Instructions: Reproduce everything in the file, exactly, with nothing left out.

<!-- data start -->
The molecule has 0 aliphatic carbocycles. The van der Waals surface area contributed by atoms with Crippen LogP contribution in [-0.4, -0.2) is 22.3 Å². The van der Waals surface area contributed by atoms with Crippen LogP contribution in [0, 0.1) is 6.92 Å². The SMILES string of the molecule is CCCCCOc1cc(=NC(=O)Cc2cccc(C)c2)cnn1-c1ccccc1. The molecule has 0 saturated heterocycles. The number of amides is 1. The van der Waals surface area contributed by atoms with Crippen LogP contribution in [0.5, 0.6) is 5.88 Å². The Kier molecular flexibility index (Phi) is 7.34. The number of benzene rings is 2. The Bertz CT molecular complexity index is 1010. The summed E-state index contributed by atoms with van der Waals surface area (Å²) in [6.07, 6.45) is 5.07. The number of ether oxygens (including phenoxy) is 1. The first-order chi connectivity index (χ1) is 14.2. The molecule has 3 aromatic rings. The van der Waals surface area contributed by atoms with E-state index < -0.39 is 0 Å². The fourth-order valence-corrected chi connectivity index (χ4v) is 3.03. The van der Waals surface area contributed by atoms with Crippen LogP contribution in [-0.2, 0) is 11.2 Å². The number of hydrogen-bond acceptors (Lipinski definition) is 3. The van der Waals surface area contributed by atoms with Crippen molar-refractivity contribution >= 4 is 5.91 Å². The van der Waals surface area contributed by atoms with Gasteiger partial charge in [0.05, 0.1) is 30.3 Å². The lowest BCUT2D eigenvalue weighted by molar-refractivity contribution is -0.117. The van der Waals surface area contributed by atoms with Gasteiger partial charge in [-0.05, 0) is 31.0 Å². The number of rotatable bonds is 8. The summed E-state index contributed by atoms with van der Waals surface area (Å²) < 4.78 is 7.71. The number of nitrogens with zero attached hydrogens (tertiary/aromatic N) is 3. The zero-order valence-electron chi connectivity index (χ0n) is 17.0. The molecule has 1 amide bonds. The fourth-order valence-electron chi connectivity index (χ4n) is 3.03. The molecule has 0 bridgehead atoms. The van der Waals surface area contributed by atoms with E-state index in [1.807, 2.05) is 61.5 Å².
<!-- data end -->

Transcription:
The molecule has 0 aliphatic carbocycles. The van der Waals surface area contributed by atoms with Crippen LogP contribution in [-0.4, -0.2) is 22.3 Å². The van der Waals surface area contributed by atoms with Crippen LogP contribution in [0, 0.1) is 6.92 Å². The SMILES string of the molecule is CCCCCOc1cc(=NC(=O)Cc2cccc(C)c2)cnn1-c1ccccc1. The molecule has 0 saturated heterocycles. The number of amides is 1. The van der Waals surface area contributed by atoms with Crippen LogP contribution in [0.5, 0.6) is 5.88 Å². The Kier molecular flexibility index (Phi) is 7.34. The number of benzene rings is 2. The Bertz CT molecular complexity index is 1010. The summed E-state index contributed by atoms with van der Waals surface area (Å²) in [6.07, 6.45) is 5.07. The number of ether oxygens (including phenoxy) is 1. The first-order chi connectivity index (χ1) is 14.2. The molecule has 3 aromatic rings. The van der Waals surface area contributed by atoms with E-state index < -0.39 is 0 Å². The fourth-order valence-corrected chi connectivity index (χ4v) is 3.03. The van der Waals surface area contributed by atoms with Crippen LogP contribution in [-0.2, 0) is 11.2 Å². The number of hydrogen-bond acceptors (Lipinski definition) is 3. The van der Waals surface area contributed by atoms with Crippen molar-refractivity contribution >= 4 is 5.91 Å². The van der Waals surface area contributed by atoms with Gasteiger partial charge in [0.05, 0.1) is 30.3 Å². The lowest BCUT2D eigenvalue weighted by molar-refractivity contribution is -0.117. The van der Waals surface area contributed by atoms with Gasteiger partial charge in [-0.05, 0) is 31.0 Å². The number of rotatable bonds is 8. The summed E-state index contributed by atoms with van der Waals surface area (Å²) < 4.78 is 7.71. The number of nitrogens with zero attached hydrogens (tertiary/aromatic N) is 3. The zero-order valence-electron chi connectivity index (χ0n) is 17.0. The molecule has 1 amide bonds. The fourth-order valence-electron chi connectivity index (χ4n) is 3.03. The molecule has 0 bridgehead atoms. The van der Waals surface area contributed by atoms with E-state index in [1.807, 2.05) is 61.5 Å².